1911 Encyclopædia Britannica/Prim, Juan
|←Prieur-Duvernois, Claude Antoine, Comte||1911 Encyclopædia Britannica, Volume 22
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PRIM, JUAN, Marquis de los Castillejos, Count de Reus (1814-1870), Spanish soldier and statesman, was the son of Lieut.-Colonel Pablo Prim, and was born at Reus in Catalonia on the 12th of December 1814. He entered the free corps known as the volunteers of Isabella II. in 1834, and in the course of the Carlist War he rose to the rank of lieutenant-colonel and had two orders of knighthood conferred upon him. After the pacification of 1839, as a progressist opposed to the dictatorship of Espartero, he was sent into exile. However, in 1843 he was elected deputy for Tarragona, and after defeating Espartero at Bruch he entered Madrid in triumph with Serrano. The regent Maria Christina promoted him major-general, and made him count of Reus. Narvaez, the prime minister, failed to understand what constitutional freedom meant, and Prim, on showing signs of opposition, was sentenced to six years' imprisonment in the Philippine Islands. The sentence was not carried out, and Prim remained an exile in England and France until the amnesty of 1847. He then returned to Spain, and was first employed as captain-general of Porto Rico and afterwards as military representative with the sultan during the Crimean War. In 1854 he was elected to the cortes, and gave his support to O'Donnell, who promoted him lieutenant-general in 1856. In the war with Morocco he did such good service at Los Castillejos or Marabout, Cabo Negro, Guad al Gelu and Campamento in 1860 that he was made marquis de los Castillejos and a grandee of Spain. He commanded the Spanish army in Mexico when he refused to consent to the ambitious schemes of Napoleon III. On his return to Spain he joined the opposition, heading pronunciamentos in Catalonia against Narvaez and O'Donnell. All his attempts failed until the death of Narvaez in April 1868, after which Queen Isabella fell more and more under the influence of the Jesuits, and became increasingly tyrannical, until at last even Serrano was exiled. In September 1868 Serrano and Prim returned, and Admiral Topete, commanding the fleet, raised the standard of revolt at Cadiz (see Spain). In July 1869 Serrano was elected regent, and Prim became president of the council and was made a marshal. On the 16th of November 1870 Amadeo, duke of Aosta, was elected king of Spain, but Prim, on leaving the chamber of the cortes on the 28th of December, was shot by unknown assassins and died two days later. The cortes took his children as wards of the country; three days afterwards King Amadeo I. swore in the presence of the corpse to observe the new Spanish constitution.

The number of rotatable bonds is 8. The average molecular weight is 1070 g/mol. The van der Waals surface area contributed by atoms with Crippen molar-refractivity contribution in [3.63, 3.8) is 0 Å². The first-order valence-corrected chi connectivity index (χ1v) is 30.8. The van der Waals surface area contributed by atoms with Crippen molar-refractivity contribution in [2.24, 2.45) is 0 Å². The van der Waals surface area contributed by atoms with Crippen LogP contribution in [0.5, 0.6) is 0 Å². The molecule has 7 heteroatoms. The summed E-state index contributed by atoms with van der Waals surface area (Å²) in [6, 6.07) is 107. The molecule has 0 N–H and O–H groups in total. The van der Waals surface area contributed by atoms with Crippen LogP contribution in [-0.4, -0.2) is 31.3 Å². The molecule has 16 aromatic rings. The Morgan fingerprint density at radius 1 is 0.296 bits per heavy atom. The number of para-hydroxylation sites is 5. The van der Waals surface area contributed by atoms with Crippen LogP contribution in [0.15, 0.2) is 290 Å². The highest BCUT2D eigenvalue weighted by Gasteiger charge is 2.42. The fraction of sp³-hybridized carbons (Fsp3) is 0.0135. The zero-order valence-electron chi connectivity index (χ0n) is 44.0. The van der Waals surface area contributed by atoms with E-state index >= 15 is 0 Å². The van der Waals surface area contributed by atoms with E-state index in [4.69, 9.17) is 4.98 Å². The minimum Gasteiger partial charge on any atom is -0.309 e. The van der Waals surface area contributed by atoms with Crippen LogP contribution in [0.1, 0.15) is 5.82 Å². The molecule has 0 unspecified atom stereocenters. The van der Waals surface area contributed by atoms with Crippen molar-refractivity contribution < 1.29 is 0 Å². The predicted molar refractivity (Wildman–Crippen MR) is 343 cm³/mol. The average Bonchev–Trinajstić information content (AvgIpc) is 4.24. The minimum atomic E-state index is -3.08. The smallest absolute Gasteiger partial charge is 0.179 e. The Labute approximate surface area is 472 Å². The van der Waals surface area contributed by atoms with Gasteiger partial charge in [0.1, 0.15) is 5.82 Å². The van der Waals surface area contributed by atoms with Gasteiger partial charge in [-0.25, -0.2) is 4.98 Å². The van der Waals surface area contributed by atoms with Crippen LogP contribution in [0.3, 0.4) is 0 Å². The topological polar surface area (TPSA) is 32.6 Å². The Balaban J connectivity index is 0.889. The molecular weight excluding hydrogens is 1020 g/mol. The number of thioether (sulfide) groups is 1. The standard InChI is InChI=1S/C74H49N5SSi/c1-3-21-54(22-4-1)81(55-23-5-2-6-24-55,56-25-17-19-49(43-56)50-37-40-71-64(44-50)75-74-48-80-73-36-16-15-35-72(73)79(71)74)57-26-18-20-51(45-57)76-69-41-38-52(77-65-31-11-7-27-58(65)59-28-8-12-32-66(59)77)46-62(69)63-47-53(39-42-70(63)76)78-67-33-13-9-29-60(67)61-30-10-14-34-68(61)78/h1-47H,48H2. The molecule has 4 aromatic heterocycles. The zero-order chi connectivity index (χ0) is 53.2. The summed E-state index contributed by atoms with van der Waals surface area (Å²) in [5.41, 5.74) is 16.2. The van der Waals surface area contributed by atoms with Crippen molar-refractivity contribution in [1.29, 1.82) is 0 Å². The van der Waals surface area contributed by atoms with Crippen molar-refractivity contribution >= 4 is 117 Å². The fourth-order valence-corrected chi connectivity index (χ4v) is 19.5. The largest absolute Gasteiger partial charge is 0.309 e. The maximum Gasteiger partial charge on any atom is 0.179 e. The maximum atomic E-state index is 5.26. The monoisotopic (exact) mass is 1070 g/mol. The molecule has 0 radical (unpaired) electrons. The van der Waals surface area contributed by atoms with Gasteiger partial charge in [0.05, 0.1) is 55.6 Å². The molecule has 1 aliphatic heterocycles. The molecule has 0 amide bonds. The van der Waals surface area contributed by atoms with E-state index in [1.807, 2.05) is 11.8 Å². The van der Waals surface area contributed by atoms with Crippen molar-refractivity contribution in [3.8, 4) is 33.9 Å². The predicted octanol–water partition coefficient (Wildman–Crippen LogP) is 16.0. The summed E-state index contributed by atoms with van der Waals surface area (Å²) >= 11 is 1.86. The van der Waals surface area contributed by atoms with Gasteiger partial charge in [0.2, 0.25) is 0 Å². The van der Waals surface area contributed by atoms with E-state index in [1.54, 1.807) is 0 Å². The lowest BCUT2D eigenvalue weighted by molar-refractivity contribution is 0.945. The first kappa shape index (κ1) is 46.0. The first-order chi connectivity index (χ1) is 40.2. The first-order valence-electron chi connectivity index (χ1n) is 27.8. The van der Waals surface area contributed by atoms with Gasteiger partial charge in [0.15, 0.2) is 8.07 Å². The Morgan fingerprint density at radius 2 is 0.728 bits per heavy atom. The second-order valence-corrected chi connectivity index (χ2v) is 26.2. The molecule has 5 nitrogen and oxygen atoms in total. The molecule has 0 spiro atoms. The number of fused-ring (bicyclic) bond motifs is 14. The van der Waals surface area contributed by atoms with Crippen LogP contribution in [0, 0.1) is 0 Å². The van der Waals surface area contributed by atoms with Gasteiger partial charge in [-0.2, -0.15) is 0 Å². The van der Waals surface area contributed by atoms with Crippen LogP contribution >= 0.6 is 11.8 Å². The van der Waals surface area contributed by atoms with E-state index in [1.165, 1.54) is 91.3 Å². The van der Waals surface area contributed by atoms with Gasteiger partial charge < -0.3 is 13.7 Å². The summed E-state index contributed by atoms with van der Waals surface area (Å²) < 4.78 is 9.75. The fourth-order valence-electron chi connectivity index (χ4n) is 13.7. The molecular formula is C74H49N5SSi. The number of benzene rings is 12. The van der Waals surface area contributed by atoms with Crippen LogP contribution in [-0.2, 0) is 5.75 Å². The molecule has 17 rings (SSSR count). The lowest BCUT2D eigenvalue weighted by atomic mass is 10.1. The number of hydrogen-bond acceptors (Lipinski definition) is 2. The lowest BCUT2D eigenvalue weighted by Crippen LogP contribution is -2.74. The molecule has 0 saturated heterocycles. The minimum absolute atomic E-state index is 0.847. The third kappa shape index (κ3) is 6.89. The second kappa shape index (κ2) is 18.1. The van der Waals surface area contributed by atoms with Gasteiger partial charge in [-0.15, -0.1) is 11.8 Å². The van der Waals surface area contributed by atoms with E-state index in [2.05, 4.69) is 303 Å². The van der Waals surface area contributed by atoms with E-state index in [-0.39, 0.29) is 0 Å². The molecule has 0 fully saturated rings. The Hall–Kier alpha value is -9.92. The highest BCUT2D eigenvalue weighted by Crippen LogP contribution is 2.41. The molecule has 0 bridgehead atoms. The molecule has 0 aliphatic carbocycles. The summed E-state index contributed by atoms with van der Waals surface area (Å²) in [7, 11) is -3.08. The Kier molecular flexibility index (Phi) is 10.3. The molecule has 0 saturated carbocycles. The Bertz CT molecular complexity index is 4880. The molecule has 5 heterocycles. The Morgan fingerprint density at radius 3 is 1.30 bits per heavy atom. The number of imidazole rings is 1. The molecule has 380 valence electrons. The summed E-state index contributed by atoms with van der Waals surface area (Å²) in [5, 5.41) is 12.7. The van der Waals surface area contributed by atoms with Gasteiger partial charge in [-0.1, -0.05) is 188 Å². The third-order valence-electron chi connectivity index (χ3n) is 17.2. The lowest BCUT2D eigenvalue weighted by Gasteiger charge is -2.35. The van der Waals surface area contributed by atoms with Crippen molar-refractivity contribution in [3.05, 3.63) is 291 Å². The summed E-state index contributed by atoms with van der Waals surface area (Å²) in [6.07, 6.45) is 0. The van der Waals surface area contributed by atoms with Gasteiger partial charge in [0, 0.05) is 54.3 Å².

Two biographies of Prim down to 1860 were published in that year by Gimenez y Guited and Gonzalez Llanos. See also L. Blairet, Le Général Prim et la situation actuelle de l'Espagne (Paris, 1867); Guillaumot, Juan Prim et l'Espagne (Paris, 1870); and Prim, by H. Leonardon (in French, 1901), which contains a useful bibliography.